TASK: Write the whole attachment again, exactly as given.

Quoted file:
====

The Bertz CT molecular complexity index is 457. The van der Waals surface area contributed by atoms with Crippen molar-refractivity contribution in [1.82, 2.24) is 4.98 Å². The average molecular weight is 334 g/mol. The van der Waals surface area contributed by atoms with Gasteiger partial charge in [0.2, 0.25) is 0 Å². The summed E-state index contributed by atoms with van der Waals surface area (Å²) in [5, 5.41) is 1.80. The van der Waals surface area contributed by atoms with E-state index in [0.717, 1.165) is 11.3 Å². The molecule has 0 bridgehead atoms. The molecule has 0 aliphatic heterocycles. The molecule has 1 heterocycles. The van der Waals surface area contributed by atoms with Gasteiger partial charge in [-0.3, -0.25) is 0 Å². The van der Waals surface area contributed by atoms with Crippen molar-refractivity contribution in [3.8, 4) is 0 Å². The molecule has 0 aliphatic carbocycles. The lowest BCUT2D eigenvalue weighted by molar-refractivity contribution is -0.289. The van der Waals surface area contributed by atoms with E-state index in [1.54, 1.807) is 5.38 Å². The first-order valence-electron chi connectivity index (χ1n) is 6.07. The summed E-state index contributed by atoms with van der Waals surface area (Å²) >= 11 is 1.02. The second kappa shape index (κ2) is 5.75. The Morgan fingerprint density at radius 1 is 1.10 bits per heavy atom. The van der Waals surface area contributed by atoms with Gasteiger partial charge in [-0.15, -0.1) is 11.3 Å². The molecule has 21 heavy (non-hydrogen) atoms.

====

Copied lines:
The Bertz CT molecular complexity index is 457. The van der Waals surface area contributed by atoms with Crippen molar-refractivity contribution in [1.82, 2.24) is 4.98 Å². The average molecular weight is 334 g/mol. The van der Waals surface area contributed by atoms with Gasteiger partial charge in [0.2, 0.25) is 0 Å². The summed E-state index contributed by atoms with van der Waals surface area (Å²) in [5, 5.41) is 1.80. The van der Waals surface area contributed by atoms with E-state index in [0.717, 1.165) is 11.3 Å². The molecule has 0 bridgehead atoms. The molecule has 0 aliphatic heterocycles. The molecule has 1 heterocycles. The van der Waals surface area contributed by atoms with Gasteiger partial charge in [-0.3, -0.25) is 0 Å². The van der Waals surface area contributed by atoms with Crippen molar-refractivity contribution in [3.8, 4) is 0 Å². The molecule has 0 aliphatic carbocycles. The lowest BCUT2D eigenvalue weighted by molar-refractivity contribution is -0.289. The van der Waals surface area contributed by atoms with E-state index in [1.54, 1.807) is 5.38 Å². The first-order valence-electron chi connectivity index (χ1n) is 6.07. The summed E-state index contributed by atoms with van der Waals surface area (Å²) >= 11 is 1.02. The second kappa shape index (κ2) is 5.75. The Morgan fingerprint density at radius 1 is 1.10 bits per heavy atom. The van der Waals surface area contributed by atoms with Gasteiger partial charge in [-0.15, -0.1) is 11.3 Å². The molecule has 21 heavy (non-hydrogen) atoms.